Wolf spiders are the sprinters of the spider world. Most of the thousands of species in this family don’t spin webs; instead, they chase and pounce on their insect prey like the wolves that inspire their name.
Once wolf spiders catch their prey, they either mash it up into a ball or inject venom into it, liquefying the internal organs into a wolf-spider smoothie.
All wolf spiders have eight dark eyes arranged around their heads, or cephalothorax. Two large eyes gleam from the top of the head; two more large eyes peer out the front; and four smaller eyes form a row just above the spider’s mouth.
Most wolf spiders spend their time on the ground. The dark, mottled colors on their bodies help them blend in with decaying plant matter while hunting or avoiding predators. Sometimes they dig burrows or make holes under rocks or logs to live in.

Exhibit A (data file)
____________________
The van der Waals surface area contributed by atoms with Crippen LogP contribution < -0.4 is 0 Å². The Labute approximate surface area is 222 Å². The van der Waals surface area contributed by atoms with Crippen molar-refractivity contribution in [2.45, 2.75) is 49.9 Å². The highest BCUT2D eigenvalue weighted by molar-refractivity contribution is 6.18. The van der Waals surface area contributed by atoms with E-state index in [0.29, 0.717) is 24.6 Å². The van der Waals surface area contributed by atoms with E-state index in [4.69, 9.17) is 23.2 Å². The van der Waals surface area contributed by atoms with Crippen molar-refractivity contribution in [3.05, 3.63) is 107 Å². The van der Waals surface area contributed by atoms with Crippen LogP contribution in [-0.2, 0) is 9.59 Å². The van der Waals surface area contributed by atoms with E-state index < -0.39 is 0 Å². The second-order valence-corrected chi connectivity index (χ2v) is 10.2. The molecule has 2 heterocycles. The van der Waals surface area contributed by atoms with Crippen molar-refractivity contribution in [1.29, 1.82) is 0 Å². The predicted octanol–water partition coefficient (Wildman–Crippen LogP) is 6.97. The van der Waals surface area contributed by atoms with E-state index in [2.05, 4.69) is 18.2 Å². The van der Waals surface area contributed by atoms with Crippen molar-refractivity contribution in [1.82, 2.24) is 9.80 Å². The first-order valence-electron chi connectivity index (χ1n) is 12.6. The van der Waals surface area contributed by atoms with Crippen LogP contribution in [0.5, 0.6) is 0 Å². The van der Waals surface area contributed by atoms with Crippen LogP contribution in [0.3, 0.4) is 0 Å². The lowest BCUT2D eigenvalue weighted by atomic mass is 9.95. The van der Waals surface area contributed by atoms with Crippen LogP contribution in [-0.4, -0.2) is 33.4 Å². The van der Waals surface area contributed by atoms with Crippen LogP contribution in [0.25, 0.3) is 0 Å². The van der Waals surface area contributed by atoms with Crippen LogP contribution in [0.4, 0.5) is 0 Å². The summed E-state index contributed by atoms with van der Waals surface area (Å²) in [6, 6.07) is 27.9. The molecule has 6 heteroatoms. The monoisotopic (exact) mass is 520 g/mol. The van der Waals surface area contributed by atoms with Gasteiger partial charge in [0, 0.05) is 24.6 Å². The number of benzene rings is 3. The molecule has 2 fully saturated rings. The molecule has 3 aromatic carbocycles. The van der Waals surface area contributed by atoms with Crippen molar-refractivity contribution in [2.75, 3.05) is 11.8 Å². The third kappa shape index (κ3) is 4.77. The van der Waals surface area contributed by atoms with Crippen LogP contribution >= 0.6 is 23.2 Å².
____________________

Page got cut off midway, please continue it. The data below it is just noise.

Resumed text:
Wolf spiders have figured out how to live just about anywhere. While some species are found on cold, rocky mountaintops, others live in volcanic lava tubes. From deserts to rainforests, grasslands to suburban lawns, wolf spider thrive; there’s likely one nearby. One species has even been found living in wheat crops, feeding on pests such as aphids.
When it’s time to mate, male wolf spiders attract females by rhythmically waving their long mouthparts (palps) or drumming them on leaves. Once mated, the female spins a round egg sac, attaches it to her abdomen and it carries around with her. The young hatch inside, then emerge and climb on mom’s back until they’re old enough to live on their own.
Many species are considered to have stable populations. But some, such as the desertas wolf spider of Portugal and the Kaua’i cave spider of Hawaii, are endangered.